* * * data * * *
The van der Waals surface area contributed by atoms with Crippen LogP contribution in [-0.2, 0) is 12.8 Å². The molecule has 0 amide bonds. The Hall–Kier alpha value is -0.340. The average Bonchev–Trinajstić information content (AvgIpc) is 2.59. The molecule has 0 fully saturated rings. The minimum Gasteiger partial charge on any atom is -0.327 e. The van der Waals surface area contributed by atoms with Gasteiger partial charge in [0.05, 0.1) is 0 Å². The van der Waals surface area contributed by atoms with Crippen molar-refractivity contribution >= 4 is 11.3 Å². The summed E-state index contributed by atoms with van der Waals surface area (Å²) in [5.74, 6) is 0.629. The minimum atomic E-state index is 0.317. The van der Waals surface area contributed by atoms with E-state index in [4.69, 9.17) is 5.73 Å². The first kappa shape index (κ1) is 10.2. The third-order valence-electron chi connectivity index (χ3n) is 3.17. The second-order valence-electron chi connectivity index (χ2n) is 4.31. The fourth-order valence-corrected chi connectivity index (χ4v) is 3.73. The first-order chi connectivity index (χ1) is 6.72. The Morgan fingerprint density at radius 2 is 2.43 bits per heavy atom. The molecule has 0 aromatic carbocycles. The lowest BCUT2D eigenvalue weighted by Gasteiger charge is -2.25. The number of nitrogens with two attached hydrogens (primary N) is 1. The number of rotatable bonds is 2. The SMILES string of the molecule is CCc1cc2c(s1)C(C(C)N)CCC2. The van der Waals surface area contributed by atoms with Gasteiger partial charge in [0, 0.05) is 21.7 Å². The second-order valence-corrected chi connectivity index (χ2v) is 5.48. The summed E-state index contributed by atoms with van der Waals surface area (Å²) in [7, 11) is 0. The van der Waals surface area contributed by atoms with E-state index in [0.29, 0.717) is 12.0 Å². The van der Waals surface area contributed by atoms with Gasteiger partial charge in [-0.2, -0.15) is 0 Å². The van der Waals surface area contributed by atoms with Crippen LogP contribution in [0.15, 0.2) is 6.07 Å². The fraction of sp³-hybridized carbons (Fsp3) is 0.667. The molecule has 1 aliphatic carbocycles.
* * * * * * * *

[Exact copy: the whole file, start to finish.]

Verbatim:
The van der Waals surface area contributed by atoms with Crippen LogP contribution in [-0.2, 0) is 12.8 Å². The molecule has 0 amide bonds. The Hall–Kier alpha value is -0.340. The average Bonchev–Trinajstić information content (AvgIpc) is 2.59. The molecule has 0 fully saturated rings. The minimum Gasteiger partial charge on any atom is -0.327 e. The van der Waals surface area contributed by atoms with Gasteiger partial charge in [0.05, 0.1) is 0 Å². The van der Waals surface area contributed by atoms with Crippen molar-refractivity contribution >= 4 is 11.3 Å². The summed E-state index contributed by atoms with van der Waals surface area (Å²) in [5.74, 6) is 0.629. The minimum atomic E-state index is 0.317. The van der Waals surface area contributed by atoms with E-state index in [4.69, 9.17) is 5.73 Å². The first kappa shape index (κ1) is 10.2. The third-order valence-electron chi connectivity index (χ3n) is 3.17. The second-order valence-electron chi connectivity index (χ2n) is 4.31. The fourth-order valence-corrected chi connectivity index (χ4v) is 3.73. The first-order chi connectivity index (χ1) is 6.72. The Morgan fingerprint density at radius 2 is 2.43 bits per heavy atom. The molecule has 0 aromatic carbocycles. The lowest BCUT2D eigenvalue weighted by Gasteiger charge is -2.25. The number of nitrogens with two attached hydrogens (primary N) is 1. The number of rotatable bonds is 2. The SMILES string of the molecule is CCc1cc2c(s1)C(C(C)N)CCC2. The van der Waals surface area contributed by atoms with Gasteiger partial charge in [0, 0.05) is 21.7 Å². The second-order valence-corrected chi connectivity index (χ2v) is 5.48. The summed E-state index contributed by atoms with van der Waals surface area (Å²) in [7, 11) is 0. The van der Waals surface area contributed by atoms with E-state index in [0.29, 0.717) is 12.0 Å². The van der Waals surface area contributed by atoms with Gasteiger partial charge in [-0.2, -0.15) is 0 Å². The van der Waals surface area contributed by atoms with Crippen LogP contribution in [0.15, 0.2) is 6.07 Å². The fraction of sp³-hybridized carbons (Fsp3) is 0.667. The molecule has 1 aliphatic carbocycles.